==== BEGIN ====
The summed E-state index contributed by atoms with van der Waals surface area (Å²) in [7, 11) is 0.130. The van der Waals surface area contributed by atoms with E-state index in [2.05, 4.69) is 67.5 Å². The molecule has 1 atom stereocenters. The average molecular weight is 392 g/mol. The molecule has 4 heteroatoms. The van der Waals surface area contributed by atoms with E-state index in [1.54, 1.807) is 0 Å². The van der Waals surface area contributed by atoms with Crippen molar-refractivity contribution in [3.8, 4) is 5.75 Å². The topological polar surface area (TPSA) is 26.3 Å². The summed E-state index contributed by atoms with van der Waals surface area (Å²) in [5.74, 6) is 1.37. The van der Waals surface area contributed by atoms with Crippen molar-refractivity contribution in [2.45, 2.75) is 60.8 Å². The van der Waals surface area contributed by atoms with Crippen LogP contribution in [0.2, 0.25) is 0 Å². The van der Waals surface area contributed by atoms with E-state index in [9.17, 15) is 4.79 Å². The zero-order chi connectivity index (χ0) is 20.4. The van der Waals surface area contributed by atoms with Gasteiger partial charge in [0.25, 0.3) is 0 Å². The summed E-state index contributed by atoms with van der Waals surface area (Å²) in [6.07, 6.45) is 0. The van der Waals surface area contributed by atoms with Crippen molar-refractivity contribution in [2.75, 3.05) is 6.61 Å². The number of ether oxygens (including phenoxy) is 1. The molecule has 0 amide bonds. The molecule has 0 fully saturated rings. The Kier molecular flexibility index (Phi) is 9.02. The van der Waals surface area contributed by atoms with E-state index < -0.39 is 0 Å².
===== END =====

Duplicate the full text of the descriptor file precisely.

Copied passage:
The summed E-state index contributed by atoms with van der Waals surface area (Å²) in [7, 11) is 0.130. The van der Waals surface area contributed by atoms with E-state index in [2.05, 4.69) is 67.5 Å². The molecule has 1 atom stereocenters. The average molecular weight is 392 g/mol. The molecule has 4 heteroatoms. The van der Waals surface area contributed by atoms with E-state index in [1.54, 1.807) is 0 Å². The van der Waals surface area contributed by atoms with Crippen molar-refractivity contribution in [3.8, 4) is 5.75 Å². The topological polar surface area (TPSA) is 26.3 Å². The summed E-state index contributed by atoms with van der Waals surface area (Å²) in [5.74, 6) is 1.37. The van der Waals surface area contributed by atoms with Crippen molar-refractivity contribution in [2.45, 2.75) is 60.8 Å². The van der Waals surface area contributed by atoms with Crippen LogP contribution in [0.2, 0.25) is 0 Å². The van der Waals surface area contributed by atoms with E-state index in [9.17, 15) is 4.79 Å². The zero-order chi connectivity index (χ0) is 20.4. The van der Waals surface area contributed by atoms with Gasteiger partial charge in [0.25, 0.3) is 0 Å². The summed E-state index contributed by atoms with van der Waals surface area (Å²) in [6.07, 6.45) is 0. The van der Waals surface area contributed by atoms with Crippen molar-refractivity contribution in [2.75, 3.05) is 6.61 Å². The number of ether oxygens (including phenoxy) is 1. The molecule has 0 amide bonds. The molecule has 0 fully saturated rings. The Kier molecular flexibility index (Phi) is 9.02. The van der Waals surface area contributed by atoms with E-state index < -0.39 is 0 Å².